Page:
Filming ‘Help!’ — something barely mentioned in the book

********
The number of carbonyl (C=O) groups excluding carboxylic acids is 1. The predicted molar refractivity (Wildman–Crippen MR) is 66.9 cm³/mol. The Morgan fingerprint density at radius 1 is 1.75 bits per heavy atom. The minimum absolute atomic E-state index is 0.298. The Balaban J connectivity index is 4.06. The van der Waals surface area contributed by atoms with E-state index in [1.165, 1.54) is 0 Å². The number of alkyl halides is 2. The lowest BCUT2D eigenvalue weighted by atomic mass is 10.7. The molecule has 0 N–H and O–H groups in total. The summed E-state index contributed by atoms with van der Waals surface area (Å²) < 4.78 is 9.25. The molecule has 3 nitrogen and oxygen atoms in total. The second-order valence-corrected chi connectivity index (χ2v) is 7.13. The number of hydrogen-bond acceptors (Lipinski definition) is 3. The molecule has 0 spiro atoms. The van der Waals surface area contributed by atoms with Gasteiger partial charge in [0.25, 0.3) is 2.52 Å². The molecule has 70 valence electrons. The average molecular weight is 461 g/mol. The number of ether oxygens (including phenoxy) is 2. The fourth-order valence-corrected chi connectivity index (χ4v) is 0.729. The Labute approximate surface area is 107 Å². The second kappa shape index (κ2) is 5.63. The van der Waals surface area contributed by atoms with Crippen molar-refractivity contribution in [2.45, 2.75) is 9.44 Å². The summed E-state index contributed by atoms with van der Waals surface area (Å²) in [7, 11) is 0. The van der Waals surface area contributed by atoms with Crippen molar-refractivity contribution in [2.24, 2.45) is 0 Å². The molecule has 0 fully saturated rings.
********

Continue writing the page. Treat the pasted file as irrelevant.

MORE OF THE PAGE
Worse, though, is the complete lack of context for any of the quotes chosen. We’re given no dates and – apart from the press conference section – don’t even know whether the comments were made during the band’s lifespan or after the split. And in some cases, particularly where key parts of their career or output are so scantily covered, that context is crucial. There are pros and cons of both contemporary recollections/thoughts from the ‘60s and more reflective/bitter/hazy look-backs from the vantage point of the ‘70s, but we aren’t given the dates to help inform our perspective. And occasionally it would have helped to have some more background about what they are discussing. There are also parts which cry out for a bit of editing. While some songs or events warrant only a few words, there are sections which ramble on for ages and go nowhere – especially John and George’s somewhat airy observations on the Maharishi and religion, which seem to have been included at length to fill out that part of the book. It’s just lazy.